@osmarks
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@osmarks osmarks commented Aug 24, 2019

We are going to need adblockers for npm install output now...

Now I'm actually wondering how that might work... maybe just blocking specific packages' postinstall scripts would do it. For now. It's not like there's some easy way to detect sponsored messages.

@tedivm
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@tedivm tedivm commented Aug 24, 2019

I don't want to have to view advertisements in my CI logs, and I hate what this would mean if other packages started doing this. Some JS packages have dozens, hundreds, or even more dependencies- can you imagine what it would look like if every package did this?

@sserdda-liamE
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@sserdda-liamE sserdda-liamE commented Aug 24, 2019

By the way, just stating that "if you don't like it, come up with a better solution" is a cop-out. There is value in feedback, especially when you don't agree.

Not when that feedback is 100% predicable because it's nothing but our inner two year old being triggered to whine when everything doesn't go 100% his or her way.

We humans are opportunists. Any time a cost to us is >0 we will not like that cost and we'll complain about it. In discussing a problem whose solution is necessarily going to impart a cost it doesn't need to be stated that those who need to shoulder said cost are going to find it less preferable than having it at no cost. This inner alt-right perspective is expected.

Anyway, the solution to monetizing an artist's reproducible work has already been solved. It's called copyright. We the People have expressly removed our liberty to freely copy an artist's work and granted that right solely to the creator in order to give the artist the ability to financially support his artistic output. To place a copyleft licence on the work and then complain that you can't monetize it because people are copying it for free is an... interesting complaint.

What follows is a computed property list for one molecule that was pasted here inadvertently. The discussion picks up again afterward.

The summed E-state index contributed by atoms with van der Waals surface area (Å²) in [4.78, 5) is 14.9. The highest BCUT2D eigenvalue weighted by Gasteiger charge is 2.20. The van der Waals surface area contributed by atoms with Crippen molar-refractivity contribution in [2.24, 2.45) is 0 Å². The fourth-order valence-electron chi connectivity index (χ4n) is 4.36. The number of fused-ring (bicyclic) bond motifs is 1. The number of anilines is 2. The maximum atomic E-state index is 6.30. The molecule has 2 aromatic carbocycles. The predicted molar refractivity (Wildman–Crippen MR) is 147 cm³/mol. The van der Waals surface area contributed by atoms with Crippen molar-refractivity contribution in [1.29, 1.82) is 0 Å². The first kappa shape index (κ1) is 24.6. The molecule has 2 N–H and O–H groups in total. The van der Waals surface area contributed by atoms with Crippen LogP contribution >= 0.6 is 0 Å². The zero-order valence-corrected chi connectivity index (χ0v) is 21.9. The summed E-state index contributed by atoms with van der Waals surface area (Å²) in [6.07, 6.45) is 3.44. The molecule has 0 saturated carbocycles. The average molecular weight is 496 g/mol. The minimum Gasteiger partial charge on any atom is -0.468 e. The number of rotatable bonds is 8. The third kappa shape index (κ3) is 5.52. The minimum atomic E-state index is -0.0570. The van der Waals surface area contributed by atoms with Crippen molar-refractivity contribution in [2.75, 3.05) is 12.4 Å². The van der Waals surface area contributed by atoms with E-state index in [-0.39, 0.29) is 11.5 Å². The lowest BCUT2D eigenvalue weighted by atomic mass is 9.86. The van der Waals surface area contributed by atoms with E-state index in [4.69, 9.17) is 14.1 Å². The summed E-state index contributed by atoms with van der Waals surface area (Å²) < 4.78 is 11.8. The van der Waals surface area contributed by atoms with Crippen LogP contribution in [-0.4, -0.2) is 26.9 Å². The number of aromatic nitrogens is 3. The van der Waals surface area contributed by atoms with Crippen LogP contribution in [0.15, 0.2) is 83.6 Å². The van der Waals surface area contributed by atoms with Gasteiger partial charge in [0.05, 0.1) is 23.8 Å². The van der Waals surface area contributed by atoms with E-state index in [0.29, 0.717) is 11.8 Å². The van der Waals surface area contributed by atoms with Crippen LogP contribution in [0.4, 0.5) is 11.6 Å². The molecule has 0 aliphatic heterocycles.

@evandentremont

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@j-f1
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@j-f1 j-f1 commented Aug 24, 2019

@evandentremont I read through the thread again, and it seems like the OP was trying it out by installing it --save-dev, but the funding package’s behavior should be the same regardless of how it’s installed.

@taysco

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@j-f1

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@modeco80

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@with-heart
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@with-heart with-heart commented Aug 24, 2019

@gc @modeco80 I didn't mean to suggest that anyone disagreeing was acting as part of a mob. It was meant to apply specifically to those people treating a github issue like it's a place for trolling, nasty comments, etc. My apologies if it came off that way.

@j-f1
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@j-f1 j-f1 commented Aug 24, 2019

Either way, the name of the package has nothing to do with the discussion at hand.

@plbyrd
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@plbyrd plbyrd commented Aug 24, 2019

Google, et. all, love this because not only are they getting work from you during the day, they are getting more work from you when you get home that they didn't have to pay for.

Pretty unfair dig at Google, who not only bankroll a lot of open source projects (Android, Chromium, Kubernetes, etc.), but also have programs like Google Summer of Code and Google Code-in, and donate to organisations like MetaBrainz, which hosts MusicBrainz and other services.

Not unfair at all. How much has Google paid to the credits listed in chrome://credits?

@s-thom
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@s-thom s-thom commented Aug 24, 2019

For complex reasons, companies are generally hesitant or unwilling to fund OSS directly. When it does happen, it's never enough and it never reaches packages which are transitive dependencies (i.e. packages that no one installs explicitly and therefore no one knows exists).
@feross

It seems like a lot of your frustration comes from this part:

and it never reaches packages which are transitive dependencies

So how many projects does standard rely on?

$ npm i -S standard

... the ad ...

+ standard@14.0.2
added 233 packages from 125 contributors and audited 504 packages in 47.527s